Today, homebuyers can tour homes, see the neighborhood, and research the history of a property all from the comfort of their couch. Technology has streamlined the front end of the purchase process, but the actual closing remains largely stuck in the past. Research from the National Association of Realtors shows that nearly 40% of home buyers rank understanding the closing process and the related paperwork as the top challenge. Tech savvy consumers who have looked at homes and even virtually furnished them with a smartphone are confronted with a mass of old-school paperwork and disconnected procedures when it is time to buy.

15 Degrees of Separation

In a typical real estate transaction, there are approximately 15 different players, including an appraiser, a title examiner, a home inspector, a buyer, a seller, buyer’s and seller’s agents, a lender (which includes the loan officer, processor, and underwriter), a seller’s attorney, and a closing attorney (including paralegals). With such a large line-up, it can be hard for buyers and sellers to keep the roles straight let alone understand all of the intricacies of the close. Further, the communication between these various parties typically took place at best via email and sometimes still through fax! To an ever-connected society, this can feel like a painful experiment in time travel.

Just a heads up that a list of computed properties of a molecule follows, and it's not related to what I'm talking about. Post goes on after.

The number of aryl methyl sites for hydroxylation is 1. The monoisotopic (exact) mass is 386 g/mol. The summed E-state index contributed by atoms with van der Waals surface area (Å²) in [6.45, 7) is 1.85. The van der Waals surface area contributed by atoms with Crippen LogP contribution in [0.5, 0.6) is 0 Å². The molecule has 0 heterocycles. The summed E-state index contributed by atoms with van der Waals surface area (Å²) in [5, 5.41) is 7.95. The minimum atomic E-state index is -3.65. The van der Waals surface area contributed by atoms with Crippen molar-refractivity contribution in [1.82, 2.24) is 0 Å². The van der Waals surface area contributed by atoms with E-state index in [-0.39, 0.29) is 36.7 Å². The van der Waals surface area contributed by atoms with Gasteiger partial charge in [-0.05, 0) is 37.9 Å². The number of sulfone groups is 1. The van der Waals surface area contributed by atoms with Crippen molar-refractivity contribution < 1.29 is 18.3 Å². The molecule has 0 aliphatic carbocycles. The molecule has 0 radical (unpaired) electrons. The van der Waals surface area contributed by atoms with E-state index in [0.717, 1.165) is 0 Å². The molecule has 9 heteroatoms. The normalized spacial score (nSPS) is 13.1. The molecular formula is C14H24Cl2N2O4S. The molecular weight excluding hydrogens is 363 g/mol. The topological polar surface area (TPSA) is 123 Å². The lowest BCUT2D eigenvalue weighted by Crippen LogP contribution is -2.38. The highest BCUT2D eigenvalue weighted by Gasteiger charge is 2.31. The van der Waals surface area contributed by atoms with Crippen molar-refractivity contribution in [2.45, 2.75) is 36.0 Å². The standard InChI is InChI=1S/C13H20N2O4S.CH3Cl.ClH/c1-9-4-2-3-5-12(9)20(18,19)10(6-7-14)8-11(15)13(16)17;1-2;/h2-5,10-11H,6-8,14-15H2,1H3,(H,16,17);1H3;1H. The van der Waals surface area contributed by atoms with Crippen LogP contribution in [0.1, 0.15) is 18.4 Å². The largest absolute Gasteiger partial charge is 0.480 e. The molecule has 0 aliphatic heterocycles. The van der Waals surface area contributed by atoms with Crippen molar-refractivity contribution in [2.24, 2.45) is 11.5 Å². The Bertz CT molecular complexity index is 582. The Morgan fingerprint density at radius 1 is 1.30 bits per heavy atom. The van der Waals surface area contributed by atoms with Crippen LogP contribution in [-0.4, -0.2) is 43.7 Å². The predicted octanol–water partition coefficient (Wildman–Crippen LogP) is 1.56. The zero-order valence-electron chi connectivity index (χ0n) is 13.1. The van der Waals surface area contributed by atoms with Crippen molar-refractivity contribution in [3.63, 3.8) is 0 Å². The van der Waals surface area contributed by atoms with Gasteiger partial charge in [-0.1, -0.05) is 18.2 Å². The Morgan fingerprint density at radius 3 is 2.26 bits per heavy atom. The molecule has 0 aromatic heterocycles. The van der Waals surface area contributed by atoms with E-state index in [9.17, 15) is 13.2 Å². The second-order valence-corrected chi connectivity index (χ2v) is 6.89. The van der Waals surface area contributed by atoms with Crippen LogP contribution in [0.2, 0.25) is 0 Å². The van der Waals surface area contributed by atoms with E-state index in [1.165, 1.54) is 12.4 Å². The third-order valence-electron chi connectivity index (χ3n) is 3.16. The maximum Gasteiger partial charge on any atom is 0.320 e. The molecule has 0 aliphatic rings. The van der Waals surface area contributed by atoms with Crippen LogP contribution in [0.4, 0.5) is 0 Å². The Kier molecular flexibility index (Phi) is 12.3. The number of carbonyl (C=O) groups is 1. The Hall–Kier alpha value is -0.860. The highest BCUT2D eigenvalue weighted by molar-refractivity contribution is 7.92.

In an industry that is designed to help consumers participate in the American dream, the closing process is a nightmare.

Painful, Intense, Taxing and Inefficient

As a long-time closing attorney in Massachusetts, we suffered the same pains as many in the industry. Consumers were confused and we were buried in tedious inefficient closing functions performed on multiple platforms. For example, we ordered a title abstract by email and then received the abstract from the examiner by PDF attachment or written report in the mail which had to be scanned into our server.

We had to draft a separate form to order a tax certificate from the municipality. We used real estate software to draft the title commitment, then used the title company’s system to obtain a required Closing Protection Letter (“CPL”).

An intern or junior admin copied the property’s existing legal description by typing up a new Word document. To obtain seller documents and schedule the closing, we emailed the seller’s attorney or paralegal and attachments were sent to us by…